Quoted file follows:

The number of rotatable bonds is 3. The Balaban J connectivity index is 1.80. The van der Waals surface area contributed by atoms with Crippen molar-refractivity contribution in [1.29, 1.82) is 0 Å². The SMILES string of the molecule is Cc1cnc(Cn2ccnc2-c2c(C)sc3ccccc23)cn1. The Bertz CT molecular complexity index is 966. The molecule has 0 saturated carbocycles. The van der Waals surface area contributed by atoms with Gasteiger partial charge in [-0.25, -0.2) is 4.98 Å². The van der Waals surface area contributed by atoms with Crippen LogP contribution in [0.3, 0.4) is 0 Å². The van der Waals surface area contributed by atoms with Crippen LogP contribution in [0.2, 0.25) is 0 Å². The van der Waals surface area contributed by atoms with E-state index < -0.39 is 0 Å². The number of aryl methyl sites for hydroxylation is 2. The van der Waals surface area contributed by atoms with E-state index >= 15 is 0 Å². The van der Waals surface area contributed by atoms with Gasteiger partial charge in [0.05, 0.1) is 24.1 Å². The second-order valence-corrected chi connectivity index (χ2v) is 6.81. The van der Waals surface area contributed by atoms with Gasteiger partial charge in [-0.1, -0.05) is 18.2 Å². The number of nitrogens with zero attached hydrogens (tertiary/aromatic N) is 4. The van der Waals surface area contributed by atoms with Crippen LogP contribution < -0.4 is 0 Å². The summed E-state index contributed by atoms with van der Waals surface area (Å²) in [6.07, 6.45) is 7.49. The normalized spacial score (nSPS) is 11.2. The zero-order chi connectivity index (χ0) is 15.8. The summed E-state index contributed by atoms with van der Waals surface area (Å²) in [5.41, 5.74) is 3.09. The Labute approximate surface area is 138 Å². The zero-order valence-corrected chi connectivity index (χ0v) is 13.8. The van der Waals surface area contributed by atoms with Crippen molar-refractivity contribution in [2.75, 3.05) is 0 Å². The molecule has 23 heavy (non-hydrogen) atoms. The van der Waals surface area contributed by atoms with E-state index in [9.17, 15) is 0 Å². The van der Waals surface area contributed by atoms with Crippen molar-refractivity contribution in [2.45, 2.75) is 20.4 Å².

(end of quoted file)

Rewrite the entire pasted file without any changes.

The number of rotatable bonds is 3. The Balaban J connectivity index is 1.80. The van der Waals surface area contributed by atoms with Crippen molar-refractivity contribution in [1.29, 1.82) is 0 Å². The SMILES string of the molecule is Cc1cnc(Cn2ccnc2-c2c(C)sc3ccccc23)cn1. The Bertz CT molecular complexity index is 966. The molecule has 0 saturated carbocycles. The van der Waals surface area contributed by atoms with Gasteiger partial charge in [-0.25, -0.2) is 4.98 Å². The van der Waals surface area contributed by atoms with Crippen LogP contribution in [0.3, 0.4) is 0 Å². The van der Waals surface area contributed by atoms with Crippen LogP contribution in [0.2, 0.25) is 0 Å². The van der Waals surface area contributed by atoms with E-state index < -0.39 is 0 Å². The number of aryl methyl sites for hydroxylation is 2. The van der Waals surface area contributed by atoms with E-state index >= 15 is 0 Å². The van der Waals surface area contributed by atoms with Gasteiger partial charge in [0.05, 0.1) is 24.1 Å². The second-order valence-corrected chi connectivity index (χ2v) is 6.81. The van der Waals surface area contributed by atoms with Gasteiger partial charge in [-0.1, -0.05) is 18.2 Å². The number of nitrogens with zero attached hydrogens (tertiary/aromatic N) is 4. The van der Waals surface area contributed by atoms with Crippen LogP contribution < -0.4 is 0 Å². The summed E-state index contributed by atoms with van der Waals surface area (Å²) in [6.07, 6.45) is 7.49. The normalized spacial score (nSPS) is 11.2. The zero-order chi connectivity index (χ0) is 15.8. The summed E-state index contributed by atoms with van der Waals surface area (Å²) in [5.41, 5.74) is 3.09. The Labute approximate surface area is 138 Å². The zero-order valence-corrected chi connectivity index (χ0v) is 13.8. The van der Waals surface area contributed by atoms with Crippen molar-refractivity contribution in [2.75, 3.05) is 0 Å². The molecule has 23 heavy (non-hydrogen) atoms. The van der Waals surface area contributed by atoms with E-state index in [9.17, 15) is 0 Å². The van der Waals surface area contributed by atoms with Crippen molar-refractivity contribution in [2.45, 2.75) is 20.4 Å².